I’ve demonstrated below on the baked cookies how I squeezed the unbaked dough balls to crackle the shells. Feel free to lightly press down on the tops or whatever you need to do to get those cracks started!
It’s basically like when you slice the top of your bread dough before baking. If you don’t, the dough will still expand and crack, but it might not be where you want it to. (In the case of the cookies, I found without pre-cracking the dough, it will mostly crack on the bottoms of the cookies rather than the tops, which isn’t nearly as pretty)
Getting the ideal flavor and texture
I did several rounds of recipe testing to get these just right for you! The first batch was delicious but tasted too much of orange and was too sweet. (The orangey flavor was lovely, just not as close to the original super-almondy ones we had.)
The second batch was much closer to the original cookies we had, but lost that hint of a meringue-like shell. Granted, I don’t remember that being present in the original cookies we had in Italy, but was a really nice attribute of the first batch of cookies I made!
I wasn’t sure why less sugar and orange zest would affect the texture, but I theorized that it was related to the humidity on the day I made the second batch.
What else could I do but test the same recipe with a third batch? This time I had our new dehumidifier on. Voila! Nice slightly crispy thin meringue-like shell, with the dense, moist, chewy interior. Perfecto!
Granted, they were still AMAZING in the second batch – just know that the humidity of your climate may affect the exact texture of your cookies. You can always leave them out longer before baking to help them out if you are in an especially humid environment!
Anyway, the best thing you can do to make sure these cookies come out well is to TRY THEM. They’re very easy to make — and even with subtle variations on exactly how the surface or flavor of each batch turned out, the consensus for each and every cookie was that they were awesome.
Hands down: holy amazingness. These have become one of my favorite cookies now!
Ricciarelli: Chewy Italian Almond Cookies
- 2 egg whites
- 1 dash lemon juice
- 2 1/4 cups almond flour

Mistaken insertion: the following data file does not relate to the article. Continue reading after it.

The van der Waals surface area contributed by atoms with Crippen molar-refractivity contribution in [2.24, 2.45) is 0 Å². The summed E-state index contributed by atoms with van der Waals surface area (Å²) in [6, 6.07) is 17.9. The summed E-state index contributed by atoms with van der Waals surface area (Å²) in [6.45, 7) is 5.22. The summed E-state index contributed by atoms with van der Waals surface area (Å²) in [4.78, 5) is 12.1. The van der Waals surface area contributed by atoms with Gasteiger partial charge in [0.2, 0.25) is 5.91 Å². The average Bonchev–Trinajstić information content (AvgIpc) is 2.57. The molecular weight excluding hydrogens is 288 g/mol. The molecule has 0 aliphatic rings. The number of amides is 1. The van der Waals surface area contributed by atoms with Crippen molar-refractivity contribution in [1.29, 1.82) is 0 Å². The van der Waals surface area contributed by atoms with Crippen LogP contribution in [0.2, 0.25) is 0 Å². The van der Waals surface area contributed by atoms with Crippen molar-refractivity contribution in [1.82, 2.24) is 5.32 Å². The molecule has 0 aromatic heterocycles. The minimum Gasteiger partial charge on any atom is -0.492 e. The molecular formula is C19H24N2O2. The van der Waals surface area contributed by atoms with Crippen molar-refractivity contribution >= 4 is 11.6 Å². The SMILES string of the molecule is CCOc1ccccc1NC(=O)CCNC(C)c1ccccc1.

- 1 3/4 cups powdered sugar
- 1 pinch salt
- 1/4 tsp baking powder
- 1 tsp orange zest about half a large orange
- 1 tbsp almond extract
- 1 tsp vanilla extract
- 1/2 cup powdered sugar for coating cookies
- Whip egg whites and lemon juice together with a stand mixer or hand mixer until stiff peaks form.
- Using a fine mesh sieve, sift in almond flour, 1 3/4 cups powdered sugar, salt, and baking powder and fold into egg whites. I don't do it all at once but maybe in 2-3 batches. Try to keep some air in the egg whites, but at this point it will form a pretty sticky dough rather than a fluffy meringue.
- Add orange zest, vanilla extract, and almond extract and fold in until combined.
- Line a baking sheet with parchment paper. Using clean hands, roll dough into balls about 1" in diameter, then roll in powdered sugar until well coated. Shape into an oval, then arrange on baking sheet with some space between them for spreading, and flatten slightly.
- Leave at room temperature for about an hour or until the tops have dried out and formed almost a little shell. (This may take longer in humid areas.) Pre-crack the shell by squeezing the cookies slightly from opposite corners. (Not doing this won't affect the taste, but pre-cracking them makes them much prettier if you want that beautiful white-gold contrast!)
- While cookies are drying, preheat oven to 300 degrees. When the cookies are ready, bake for about 20 minutes. Cool and store in an airtight container. These are even better the next day and are great with coffee or tea!